Another flock integration question

tarheelchick

Hatching
6 Years
Apr 10, 2013
5
1
9
I have 3 two year old hens that have been together since hatching. I recently got 2 chicks and they are ready to start going outside and spending time in the coop. They are about 5 weeks old now and it's really warm here and they are ready! I've read up about flock integration. I'm going to put the babies in a separate section of the run during they daytime when they go out. That way the older hens can get used to them being around and we can gradually put them together.

Here's what I don't understand how to do: how do I get the babies to where they eventually roost with the big girls at night in the coop? I lock them up in their coop at night to keep them safe from predators. It's not a large coop, but large enough for 5 hens to sleep/roost/lay eggs. I don't know how to acclimate the babies to the coop AND the other hens without the babies getting hurt. How do I teach the babies to go into the coop to roost when they are not going to have access to it when outside? I can't separate space within the coop itself...only the run. The babies are going to have to go inside the house at night until I can figure something else out.

I get the idea of slow introduction and letting them get used to one another. What I don't get is how the babies will learn to use the coop at night, and when I can even reasonably expect to let them out with the larger hens. When that happens, will they just instinctively go in the coop with the bigger hens?
 

Den in Penn

Songster
8 Years
Dec 15, 2011
3,418
216
216
SE Pa.
Most wait till the young birds are nearing the same size as the adults to let them mingle. I find that with room, you can let younger birds mingle sooner. If you let them free range generally they can be in the same area somewhere around ten weeks. So it comes down to how much room you are letting them have when you remove the barriers. When you want to move them into the coop you will just have to do it yourself some night. I always have to move the from the grow out tractor to the coop. Even though they can move themselves into the coop, they just won't do it. You may have to keep them all in the coop and run a few days after the move and manually put the young ones in the coop. Some times it takes them a while to figure it out.
 

aart

Chicken Juggler!
Premium Feather Member
8 Years
Nov 27, 2012
94,977
125,524
1,807
SW Michigan
My Coop
My Coop
You could lock the olders out of the coop after they are done laying for the day and let the littles explore the coop on their own for awhile before mixing them in the coop.

How big is your coop(feet by feet)? Pics might help.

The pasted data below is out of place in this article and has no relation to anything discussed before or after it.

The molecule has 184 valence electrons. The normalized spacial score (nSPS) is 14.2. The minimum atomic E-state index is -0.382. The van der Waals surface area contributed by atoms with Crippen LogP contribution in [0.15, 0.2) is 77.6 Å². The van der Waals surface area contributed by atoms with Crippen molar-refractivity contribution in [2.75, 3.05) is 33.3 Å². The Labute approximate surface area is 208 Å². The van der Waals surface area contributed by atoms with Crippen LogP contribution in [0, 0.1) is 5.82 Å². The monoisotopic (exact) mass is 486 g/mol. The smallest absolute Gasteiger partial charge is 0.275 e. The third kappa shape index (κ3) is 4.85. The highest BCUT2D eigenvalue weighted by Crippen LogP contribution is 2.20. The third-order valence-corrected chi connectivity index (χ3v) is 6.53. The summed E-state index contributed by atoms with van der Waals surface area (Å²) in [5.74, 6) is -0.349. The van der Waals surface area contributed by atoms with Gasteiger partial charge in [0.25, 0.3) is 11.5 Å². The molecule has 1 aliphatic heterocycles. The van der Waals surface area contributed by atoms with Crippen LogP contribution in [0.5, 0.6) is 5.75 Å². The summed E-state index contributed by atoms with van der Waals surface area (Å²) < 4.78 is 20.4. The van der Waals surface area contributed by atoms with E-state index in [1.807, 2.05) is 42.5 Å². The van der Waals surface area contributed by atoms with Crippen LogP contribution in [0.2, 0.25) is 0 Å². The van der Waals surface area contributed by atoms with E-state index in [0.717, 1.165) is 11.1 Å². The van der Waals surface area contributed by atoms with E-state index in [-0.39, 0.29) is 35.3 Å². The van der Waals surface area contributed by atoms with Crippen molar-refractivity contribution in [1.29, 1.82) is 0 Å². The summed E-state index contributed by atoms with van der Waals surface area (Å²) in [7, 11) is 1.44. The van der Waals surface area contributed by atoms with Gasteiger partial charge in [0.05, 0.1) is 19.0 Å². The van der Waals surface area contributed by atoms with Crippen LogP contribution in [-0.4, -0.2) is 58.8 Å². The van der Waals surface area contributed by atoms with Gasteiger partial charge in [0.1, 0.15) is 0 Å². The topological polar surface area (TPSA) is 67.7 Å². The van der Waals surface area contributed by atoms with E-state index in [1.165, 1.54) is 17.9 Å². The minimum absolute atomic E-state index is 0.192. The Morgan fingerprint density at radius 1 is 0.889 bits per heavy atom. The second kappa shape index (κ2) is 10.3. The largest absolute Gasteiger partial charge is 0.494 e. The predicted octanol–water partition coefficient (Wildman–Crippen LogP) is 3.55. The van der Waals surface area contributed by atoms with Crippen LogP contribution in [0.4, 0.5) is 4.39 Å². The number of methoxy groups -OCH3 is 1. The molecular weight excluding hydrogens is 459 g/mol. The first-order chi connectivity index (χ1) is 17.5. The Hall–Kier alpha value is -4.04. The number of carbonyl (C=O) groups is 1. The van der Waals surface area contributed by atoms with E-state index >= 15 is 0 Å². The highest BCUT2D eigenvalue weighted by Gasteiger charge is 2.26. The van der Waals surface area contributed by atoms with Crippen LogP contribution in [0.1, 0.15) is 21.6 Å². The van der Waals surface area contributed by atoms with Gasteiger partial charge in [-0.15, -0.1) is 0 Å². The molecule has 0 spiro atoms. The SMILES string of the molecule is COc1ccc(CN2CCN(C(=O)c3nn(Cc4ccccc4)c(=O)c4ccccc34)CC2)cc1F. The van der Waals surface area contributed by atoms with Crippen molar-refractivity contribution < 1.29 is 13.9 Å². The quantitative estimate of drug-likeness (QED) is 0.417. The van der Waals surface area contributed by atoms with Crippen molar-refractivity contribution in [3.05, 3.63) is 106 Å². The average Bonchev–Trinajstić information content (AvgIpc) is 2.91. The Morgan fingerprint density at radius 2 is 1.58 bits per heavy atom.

I used a crate in the coop with small door to integrate smaller chicks, worked pretty good.



Here's some notes I've taken on integration that I found to be very helpful.......
......take what applies or might help and ignore the rest.
See if any of them, or the links provided at the bottom, might offer some tips that will assist you in your situation:

Integration of new chickens into flock.


Consider medical quarantine:
BYC Medical Quarantine Article
Poultry Biosecurity
BYC 'medical quarantine' search

Confine new birds within sight but physically segregated from older/existing birds for several weeks, so they can see and get used to each other but not physically interact. Integrating new birds of equal size works best.

For smaller chicks I used a large wire dog crate right in the coop for the smallers. I removed the crate door and put up a piece of wire fencing over the opening and bent up one corner just enough for the smallers to fit thru but the biggers could not. Feed and water inside the crate for the smallers. Make sure the smallers know how to get in and out of the crate opening before exposing them to the olders. this worked out great for me, by the time the crate was too small for the them to roost in there(about 3 weeks), they had pretty much integrated themselves to the olders.

If you have too many smallers to fit in a crate you can partition off part of the coop with a wire wall and make the same openings for smallers escape.


The more space, the better. Birds will peck to establish dominance, the pecked bird needs space to get away. As long as there's no blood drawn and/or new bird is not trapped/pinned down, let them work it out. Every time you interfere or remove new birds, they'll have to start the pecking order thing all over again.

Multiple feed/water stations. Dominance issues are most often carried out over sustenance, more stations lessens the frequency of that issue.

Places for the new birds to hide out of line of sight and/or up and away from any bully birds.

Read up on integration..... BYC advanced search>titles only>integration
This is good place to start reading:
https://www.backyardchickens.com/a/adding-to-your-flock
 

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